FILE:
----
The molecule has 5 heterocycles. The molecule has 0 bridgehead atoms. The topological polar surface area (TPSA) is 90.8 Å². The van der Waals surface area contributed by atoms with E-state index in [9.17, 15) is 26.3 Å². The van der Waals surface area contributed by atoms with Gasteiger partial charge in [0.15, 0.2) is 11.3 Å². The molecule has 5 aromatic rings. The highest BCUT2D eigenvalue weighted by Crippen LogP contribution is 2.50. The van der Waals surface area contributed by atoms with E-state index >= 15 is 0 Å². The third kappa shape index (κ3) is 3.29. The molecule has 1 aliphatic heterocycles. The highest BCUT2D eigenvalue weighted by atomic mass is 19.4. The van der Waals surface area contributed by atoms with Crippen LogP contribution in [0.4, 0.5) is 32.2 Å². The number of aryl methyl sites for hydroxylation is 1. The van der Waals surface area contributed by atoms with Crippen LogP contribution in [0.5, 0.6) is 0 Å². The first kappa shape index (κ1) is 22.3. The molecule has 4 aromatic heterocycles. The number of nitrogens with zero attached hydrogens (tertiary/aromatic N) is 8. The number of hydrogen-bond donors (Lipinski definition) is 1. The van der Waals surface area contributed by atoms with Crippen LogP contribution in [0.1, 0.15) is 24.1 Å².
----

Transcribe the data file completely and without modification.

The molecule has 5 heterocycles. The molecule has 0 bridgehead atoms. The topological polar surface area (TPSA) is 90.8 Å². The van der Waals surface area contributed by atoms with E-state index in [9.17, 15) is 26.3 Å². The van der Waals surface area contributed by atoms with Gasteiger partial charge in [0.15, 0.2) is 11.3 Å². The molecule has 5 aromatic rings. The highest BCUT2D eigenvalue weighted by Crippen LogP contribution is 2.50. The van der Waals surface area contributed by atoms with E-state index >= 15 is 0 Å². The third kappa shape index (κ3) is 3.29. The molecule has 1 aliphatic heterocycles. The highest BCUT2D eigenvalue weighted by atomic mass is 19.4. The van der Waals surface area contributed by atoms with Crippen LogP contribution in [0.4, 0.5) is 32.2 Å². The number of aryl methyl sites for hydroxylation is 1. The van der Waals surface area contributed by atoms with Crippen LogP contribution in [0.5, 0.6) is 0 Å². The first kappa shape index (κ1) is 22.3. The molecule has 4 aromatic heterocycles. The number of nitrogens with zero attached hydrogens (tertiary/aromatic N) is 8. The number of hydrogen-bond donors (Lipinski definition) is 1. The van der Waals surface area contributed by atoms with Crippen LogP contribution in [0.1, 0.15) is 24.1 Å².